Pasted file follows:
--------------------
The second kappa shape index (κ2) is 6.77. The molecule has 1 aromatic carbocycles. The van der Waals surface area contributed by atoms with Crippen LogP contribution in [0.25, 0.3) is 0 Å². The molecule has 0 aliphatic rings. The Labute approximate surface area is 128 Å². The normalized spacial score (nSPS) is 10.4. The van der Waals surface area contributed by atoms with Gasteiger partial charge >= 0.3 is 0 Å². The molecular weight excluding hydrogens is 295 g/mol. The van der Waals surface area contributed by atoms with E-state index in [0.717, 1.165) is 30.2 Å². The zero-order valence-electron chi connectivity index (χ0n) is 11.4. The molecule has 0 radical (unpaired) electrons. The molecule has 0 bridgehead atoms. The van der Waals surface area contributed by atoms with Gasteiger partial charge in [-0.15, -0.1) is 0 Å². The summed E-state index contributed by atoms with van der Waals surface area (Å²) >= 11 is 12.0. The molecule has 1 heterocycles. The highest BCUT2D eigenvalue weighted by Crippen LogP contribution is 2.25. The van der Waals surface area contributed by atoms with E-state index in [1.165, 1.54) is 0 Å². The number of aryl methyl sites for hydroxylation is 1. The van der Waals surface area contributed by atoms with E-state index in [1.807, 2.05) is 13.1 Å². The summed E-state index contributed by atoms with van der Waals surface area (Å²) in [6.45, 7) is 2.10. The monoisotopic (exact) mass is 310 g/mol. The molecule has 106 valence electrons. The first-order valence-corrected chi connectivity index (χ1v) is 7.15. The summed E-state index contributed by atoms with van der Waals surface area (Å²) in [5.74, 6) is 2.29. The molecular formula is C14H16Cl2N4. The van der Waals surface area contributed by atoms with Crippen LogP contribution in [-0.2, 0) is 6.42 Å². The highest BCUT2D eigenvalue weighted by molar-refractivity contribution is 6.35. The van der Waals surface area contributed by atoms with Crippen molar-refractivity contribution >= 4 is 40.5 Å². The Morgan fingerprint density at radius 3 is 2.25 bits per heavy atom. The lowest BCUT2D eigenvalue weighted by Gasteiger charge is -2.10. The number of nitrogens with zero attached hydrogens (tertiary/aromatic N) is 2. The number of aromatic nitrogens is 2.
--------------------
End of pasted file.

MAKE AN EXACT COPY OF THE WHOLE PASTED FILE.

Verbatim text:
The second kappa shape index (κ2) is 6.77. The molecule has 1 aromatic carbocycles. The van der Waals surface area contributed by atoms with Crippen LogP contribution in [0.25, 0.3) is 0 Å². The molecule has 0 aliphatic rings. The Labute approximate surface area is 128 Å². The normalized spacial score (nSPS) is 10.4. The van der Waals surface area contributed by atoms with Gasteiger partial charge >= 0.3 is 0 Å². The molecular weight excluding hydrogens is 295 g/mol. The van der Waals surface area contributed by atoms with E-state index in [0.717, 1.165) is 30.2 Å². The zero-order valence-electron chi connectivity index (χ0n) is 11.4. The molecule has 0 radical (unpaired) electrons. The molecule has 0 bridgehead atoms. The van der Waals surface area contributed by atoms with Gasteiger partial charge in [-0.15, -0.1) is 0 Å². The summed E-state index contributed by atoms with van der Waals surface area (Å²) >= 11 is 12.0. The molecule has 1 heterocycles. The highest BCUT2D eigenvalue weighted by Crippen LogP contribution is 2.25. The van der Waals surface area contributed by atoms with E-state index in [1.165, 1.54) is 0 Å². The number of aryl methyl sites for hydroxylation is 1. The van der Waals surface area contributed by atoms with E-state index in [1.807, 2.05) is 13.1 Å². The summed E-state index contributed by atoms with van der Waals surface area (Å²) in [6.45, 7) is 2.10. The monoisotopic (exact) mass is 310 g/mol. The molecule has 106 valence electrons. The first-order valence-corrected chi connectivity index (χ1v) is 7.15. The summed E-state index contributed by atoms with van der Waals surface area (Å²) in [5.74, 6) is 2.29. The molecular formula is C14H16Cl2N4. The van der Waals surface area contributed by atoms with Crippen LogP contribution in [-0.2, 0) is 6.42 Å². The highest BCUT2D eigenvalue weighted by molar-refractivity contribution is 6.35. The van der Waals surface area contributed by atoms with Crippen molar-refractivity contribution >= 4 is 40.5 Å². The Morgan fingerprint density at radius 3 is 2.25 bits per heavy atom. The lowest BCUT2D eigenvalue weighted by Gasteiger charge is -2.10. The number of nitrogens with zero attached hydrogens (tertiary/aromatic N) is 2. The number of aromatic nitrogens is 2.